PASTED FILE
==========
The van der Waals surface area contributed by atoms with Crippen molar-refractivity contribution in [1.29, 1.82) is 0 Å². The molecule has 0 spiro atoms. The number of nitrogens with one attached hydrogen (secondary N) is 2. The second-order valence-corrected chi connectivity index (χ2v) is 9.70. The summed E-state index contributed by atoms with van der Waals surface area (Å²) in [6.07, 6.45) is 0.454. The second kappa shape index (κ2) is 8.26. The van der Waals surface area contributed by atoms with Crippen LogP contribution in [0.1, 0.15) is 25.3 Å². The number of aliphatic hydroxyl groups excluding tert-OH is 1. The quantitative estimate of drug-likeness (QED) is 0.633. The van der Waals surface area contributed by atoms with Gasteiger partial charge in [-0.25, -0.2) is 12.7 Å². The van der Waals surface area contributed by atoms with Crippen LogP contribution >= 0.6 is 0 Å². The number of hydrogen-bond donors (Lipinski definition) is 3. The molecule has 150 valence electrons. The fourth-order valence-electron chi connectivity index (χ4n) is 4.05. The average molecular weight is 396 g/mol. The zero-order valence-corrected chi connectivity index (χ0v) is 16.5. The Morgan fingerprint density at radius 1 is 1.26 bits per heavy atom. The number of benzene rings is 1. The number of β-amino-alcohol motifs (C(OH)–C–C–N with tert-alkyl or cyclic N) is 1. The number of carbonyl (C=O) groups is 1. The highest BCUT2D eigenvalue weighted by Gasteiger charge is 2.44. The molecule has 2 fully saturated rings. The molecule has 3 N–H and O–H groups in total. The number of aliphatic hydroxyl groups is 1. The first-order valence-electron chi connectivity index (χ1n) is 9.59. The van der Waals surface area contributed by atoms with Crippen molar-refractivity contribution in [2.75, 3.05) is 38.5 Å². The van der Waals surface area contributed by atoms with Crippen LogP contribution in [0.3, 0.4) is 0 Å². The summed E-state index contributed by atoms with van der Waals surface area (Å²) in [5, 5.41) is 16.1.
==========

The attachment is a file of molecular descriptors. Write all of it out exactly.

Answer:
The van der Waals surface area contributed by atoms with Crippen molar-refractivity contribution in [1.29, 1.82) is 0 Å². The molecule has 0 spiro atoms. The number of nitrogens with one attached hydrogen (secondary N) is 2. The second-order valence-corrected chi connectivity index (χ2v) is 9.70. The summed E-state index contributed by atoms with van der Waals surface area (Å²) in [6.07, 6.45) is 0.454. The second kappa shape index (κ2) is 8.26. The van der Waals surface area contributed by atoms with Crippen LogP contribution in [0.1, 0.15) is 25.3 Å². The number of aliphatic hydroxyl groups excluding tert-OH is 1. The quantitative estimate of drug-likeness (QED) is 0.633. The van der Waals surface area contributed by atoms with Gasteiger partial charge in [-0.25, -0.2) is 12.7 Å². The van der Waals surface area contributed by atoms with Crippen LogP contribution >= 0.6 is 0 Å². The number of hydrogen-bond donors (Lipinski definition) is 3. The molecule has 150 valence electrons. The fourth-order valence-electron chi connectivity index (χ4n) is 4.05. The average molecular weight is 396 g/mol. The zero-order valence-corrected chi connectivity index (χ0v) is 16.5. The Morgan fingerprint density at radius 1 is 1.26 bits per heavy atom. The number of benzene rings is 1. The number of β-amino-alcohol motifs (C(OH)–C–C–N with tert-alkyl or cyclic N) is 1. The number of carbonyl (C=O) groups is 1. The highest BCUT2D eigenvalue weighted by Gasteiger charge is 2.44. The molecule has 2 fully saturated rings. The molecule has 3 N–H and O–H groups in total. The number of aliphatic hydroxyl groups is 1. The first-order valence-electron chi connectivity index (χ1n) is 9.59. The van der Waals surface area contributed by atoms with Crippen molar-refractivity contribution in [2.75, 3.05) is 38.5 Å². The van der Waals surface area contributed by atoms with Crippen LogP contribution in [0.3, 0.4) is 0 Å². The summed E-state index contributed by atoms with van der Waals surface area (Å²) in [5, 5.41) is 16.1.